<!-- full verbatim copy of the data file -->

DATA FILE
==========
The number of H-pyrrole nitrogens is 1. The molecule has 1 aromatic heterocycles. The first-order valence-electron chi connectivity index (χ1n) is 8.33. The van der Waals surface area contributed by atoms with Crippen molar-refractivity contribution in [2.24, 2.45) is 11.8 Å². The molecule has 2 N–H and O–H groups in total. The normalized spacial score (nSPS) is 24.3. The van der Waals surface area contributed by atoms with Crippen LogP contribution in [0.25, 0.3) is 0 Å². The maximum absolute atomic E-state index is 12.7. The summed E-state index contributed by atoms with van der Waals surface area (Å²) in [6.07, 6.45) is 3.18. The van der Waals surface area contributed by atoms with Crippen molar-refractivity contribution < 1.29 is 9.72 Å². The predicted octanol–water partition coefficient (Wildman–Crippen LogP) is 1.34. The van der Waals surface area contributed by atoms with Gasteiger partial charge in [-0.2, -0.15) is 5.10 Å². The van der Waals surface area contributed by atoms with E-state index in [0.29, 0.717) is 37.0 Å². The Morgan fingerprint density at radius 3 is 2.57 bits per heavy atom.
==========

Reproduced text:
The number of H-pyrrole nitrogens is 1. The molecule has 1 aromatic heterocycles. The first-order valence-electron chi connectivity index (χ1n) is 8.33. The van der Waals surface area contributed by atoms with Crippen molar-refractivity contribution in [2.24, 2.45) is 11.8 Å². The molecule has 2 N–H and O–H groups in total. The normalized spacial score (nSPS) is 24.3. The van der Waals surface area contributed by atoms with Crippen LogP contribution in [0.25, 0.3) is 0 Å². The maximum absolute atomic E-state index is 12.7. The summed E-state index contributed by atoms with van der Waals surface area (Å²) in [6.07, 6.45) is 3.18. The van der Waals surface area contributed by atoms with Crippen molar-refractivity contribution < 1.29 is 9.72 Å². The predicted octanol–water partition coefficient (Wildman–Crippen LogP) is 1.34. The van der Waals surface area contributed by atoms with Gasteiger partial charge in [-0.2, -0.15) is 5.10 Å². The van der Waals surface area contributed by atoms with E-state index in [0.29, 0.717) is 37.0 Å². The Morgan fingerprint density at radius 3 is 2.57 bits per heavy atom.